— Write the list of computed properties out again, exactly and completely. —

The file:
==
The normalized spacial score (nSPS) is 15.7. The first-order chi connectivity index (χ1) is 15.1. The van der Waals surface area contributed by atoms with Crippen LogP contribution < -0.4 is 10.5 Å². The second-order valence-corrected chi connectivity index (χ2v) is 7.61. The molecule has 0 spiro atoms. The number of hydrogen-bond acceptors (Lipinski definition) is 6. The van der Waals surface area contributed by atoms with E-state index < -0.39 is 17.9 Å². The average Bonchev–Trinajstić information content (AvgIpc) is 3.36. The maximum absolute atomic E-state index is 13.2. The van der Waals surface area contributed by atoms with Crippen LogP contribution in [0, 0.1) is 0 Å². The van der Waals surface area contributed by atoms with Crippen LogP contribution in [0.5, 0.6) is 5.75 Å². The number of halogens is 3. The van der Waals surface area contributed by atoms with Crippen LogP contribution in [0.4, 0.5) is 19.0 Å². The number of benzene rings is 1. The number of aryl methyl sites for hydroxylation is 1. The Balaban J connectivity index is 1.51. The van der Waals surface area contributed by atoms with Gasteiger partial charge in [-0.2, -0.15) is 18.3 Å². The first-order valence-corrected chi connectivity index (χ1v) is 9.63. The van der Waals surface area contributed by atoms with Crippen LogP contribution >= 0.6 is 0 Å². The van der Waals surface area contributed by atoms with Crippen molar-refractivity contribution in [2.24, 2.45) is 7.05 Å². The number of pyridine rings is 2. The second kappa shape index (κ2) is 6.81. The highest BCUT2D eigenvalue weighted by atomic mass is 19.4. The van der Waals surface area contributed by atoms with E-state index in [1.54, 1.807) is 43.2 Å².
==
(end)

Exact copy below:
The normalized spacial score (nSPS) is 15.7. The first-order chi connectivity index (χ1) is 15.1. The van der Waals surface area contributed by atoms with Crippen LogP contribution < -0.4 is 10.5 Å². The second-order valence-corrected chi connectivity index (χ2v) is 7.61. The molecule has 0 spiro atoms. The number of hydrogen-bond acceptors (Lipinski definition) is 6. The van der Waals surface area contributed by atoms with E-state index < -0.39 is 17.9 Å². The average Bonchev–Trinajstić information content (AvgIpc) is 3.36. The maximum absolute atomic E-state index is 13.2. The van der Waals surface area contributed by atoms with Crippen LogP contribution in [0, 0.1) is 0 Å². The van der Waals surface area contributed by atoms with Crippen LogP contribution in [0.5, 0.6) is 5.75 Å². The number of halogens is 3. The van der Waals surface area contributed by atoms with Crippen LogP contribution in [0.4, 0.5) is 19.0 Å². The number of benzene rings is 1. The number of aryl methyl sites for hydroxylation is 1. The Balaban J connectivity index is 1.51. The van der Waals surface area contributed by atoms with Gasteiger partial charge in [-0.2, -0.15) is 18.3 Å². The first-order valence-corrected chi connectivity index (χ1v) is 9.63. The van der Waals surface area contributed by atoms with Crippen LogP contribution >= 0.6 is 0 Å². The van der Waals surface area contributed by atoms with Crippen molar-refractivity contribution in [2.24, 2.45) is 7.05 Å². The number of pyridine rings is 2. The second kappa shape index (κ2) is 6.81. The highest BCUT2D eigenvalue weighted by atomic mass is 19.4. The van der Waals surface area contributed by atoms with E-state index in [1.54, 1.807) is 43.2 Å².